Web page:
For the Belgian beer industry, the Covid year 2020 was a year to be forgotten quickly. Beer consumption at home collapsed by just under a fifth.
And export, which in recent years compensated for the shrinking domestic volumes, also felt the impact of the coronavirus restrictions in the rest of the world. The result: it was the worst year for the Belgian beer industry since the Second World War.
Halving in the Belgian hospitality industry
These are the figures from the sector federation Belgian Brewers. The numbers are harsh. Volumes within the Belgian hospitality industry halved from 2.95 million hectolitres in 2019 to 1.54 million hectolitres last year. However, sales in supermarkets partly compensated for this as they rose by 2.6 per cent. Covid has thus accelerated the long-term trend towards more home consumption.
Of course, this is a momentary snapshot distorted by the pandemic. It remains to be seen how (fast) the Belgian hospitality industry will recover after months of compulsory closure. Krishan Maudgal, director of the Belgian Brewers, wants to do away with the capacity restrictions in pubs as soon as possible.
“We must be able to drink beer again as soon as possible,” he says in Belgian newspaper De Standaard.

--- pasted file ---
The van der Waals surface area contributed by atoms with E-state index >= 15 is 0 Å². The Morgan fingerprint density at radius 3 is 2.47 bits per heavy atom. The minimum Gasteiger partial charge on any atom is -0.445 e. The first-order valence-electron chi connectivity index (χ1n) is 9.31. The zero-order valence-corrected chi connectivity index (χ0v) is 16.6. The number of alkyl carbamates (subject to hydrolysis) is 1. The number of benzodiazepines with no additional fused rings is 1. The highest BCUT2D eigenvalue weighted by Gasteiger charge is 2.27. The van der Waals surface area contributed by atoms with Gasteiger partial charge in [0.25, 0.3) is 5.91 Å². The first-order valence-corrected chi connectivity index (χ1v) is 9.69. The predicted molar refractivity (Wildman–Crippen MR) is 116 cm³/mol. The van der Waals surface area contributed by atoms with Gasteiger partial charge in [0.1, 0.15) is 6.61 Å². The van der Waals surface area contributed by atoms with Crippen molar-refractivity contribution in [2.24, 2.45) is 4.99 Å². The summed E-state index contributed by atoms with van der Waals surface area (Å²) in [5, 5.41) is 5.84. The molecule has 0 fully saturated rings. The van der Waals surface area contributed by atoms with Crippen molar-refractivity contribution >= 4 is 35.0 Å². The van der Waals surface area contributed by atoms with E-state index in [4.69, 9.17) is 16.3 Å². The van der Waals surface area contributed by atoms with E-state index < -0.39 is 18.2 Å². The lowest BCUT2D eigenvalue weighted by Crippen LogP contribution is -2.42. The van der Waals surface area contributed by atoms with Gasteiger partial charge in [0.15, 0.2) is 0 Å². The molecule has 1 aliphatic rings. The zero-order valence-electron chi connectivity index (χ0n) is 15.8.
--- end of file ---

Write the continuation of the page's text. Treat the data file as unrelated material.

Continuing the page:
Looming bankruptcy wave
The question is whether the easing of the measures will come in time for the pubs and restaurants. The sector fears a wave of bankruptcies. In Belgian newspaper De Tijd, market leader AB InBev estimates that 30 per cent of Belgian restaurants and pubs will have to close their doors for good in the coming years.
The coronavirus crisis has dug deep into the financial reserves. Many pubs have been able to survive thanks to government subsidies and payment deferrals from landlords, banks and the tax authorities. But that narrative will end. And when those factors kick in again, the end is looming for many.
The many brewers in the country also have to adapt to this reality. The export volume could not compensate for the decreased domestic volumes. European exports held up reasonably well, with France and the post-Brexit UK as the main strongholds. There, the volume increased by 3.3 per cent.
But to the rest of the world, brewers shipped 18.3 per cent less beer. Also, in Europe, Belgian beer often goes to supermarkets. While in the rest of the world, it mainly gets sold within the hospitality industry. That fact plays a key role.
But it also means that worldwide exports will pick up again as the restrictions on the hospitality industry get eased. But many brewers have learned a hard lesson, reports De Tijd. Especially those who used to rely heavily on the hospitality industry, such as Brouwerij Haacht. They had to adjust their strategy and focus more on sales through supermarkets and liquor stores.